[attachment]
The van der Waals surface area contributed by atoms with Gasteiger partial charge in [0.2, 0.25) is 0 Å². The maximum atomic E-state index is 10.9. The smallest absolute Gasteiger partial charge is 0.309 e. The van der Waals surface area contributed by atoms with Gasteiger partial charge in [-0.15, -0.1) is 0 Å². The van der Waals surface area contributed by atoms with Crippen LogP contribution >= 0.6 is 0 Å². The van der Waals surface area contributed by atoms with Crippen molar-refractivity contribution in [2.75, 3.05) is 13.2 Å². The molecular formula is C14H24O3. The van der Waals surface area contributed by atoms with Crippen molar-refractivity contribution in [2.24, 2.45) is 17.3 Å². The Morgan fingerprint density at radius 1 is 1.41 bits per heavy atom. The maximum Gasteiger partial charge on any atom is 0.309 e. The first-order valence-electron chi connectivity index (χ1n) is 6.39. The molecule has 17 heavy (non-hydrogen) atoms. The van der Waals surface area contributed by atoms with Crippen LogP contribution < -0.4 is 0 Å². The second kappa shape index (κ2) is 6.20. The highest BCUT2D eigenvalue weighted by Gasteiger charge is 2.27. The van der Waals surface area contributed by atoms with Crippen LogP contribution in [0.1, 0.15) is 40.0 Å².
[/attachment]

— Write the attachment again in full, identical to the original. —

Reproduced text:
The van der Waals surface area contributed by atoms with Gasteiger partial charge in [0.2, 0.25) is 0 Å². The maximum atomic E-state index is 10.9. The smallest absolute Gasteiger partial charge is 0.309 e. The van der Waals surface area contributed by atoms with Gasteiger partial charge in [-0.15, -0.1) is 0 Å². The van der Waals surface area contributed by atoms with Crippen LogP contribution >= 0.6 is 0 Å². The van der Waals surface area contributed by atoms with Crippen molar-refractivity contribution in [2.75, 3.05) is 13.2 Å². The molecular formula is C14H24O3. The van der Waals surface area contributed by atoms with Crippen molar-refractivity contribution in [2.24, 2.45) is 17.3 Å². The Morgan fingerprint density at radius 1 is 1.41 bits per heavy atom. The maximum Gasteiger partial charge on any atom is 0.309 e. The first-order valence-electron chi connectivity index (χ1n) is 6.39. The molecule has 17 heavy (non-hydrogen) atoms. The van der Waals surface area contributed by atoms with Crippen LogP contribution < -0.4 is 0 Å². The second kappa shape index (κ2) is 6.20. The highest BCUT2D eigenvalue weighted by Gasteiger charge is 2.27. The van der Waals surface area contributed by atoms with Crippen LogP contribution in [0.1, 0.15) is 40.0 Å².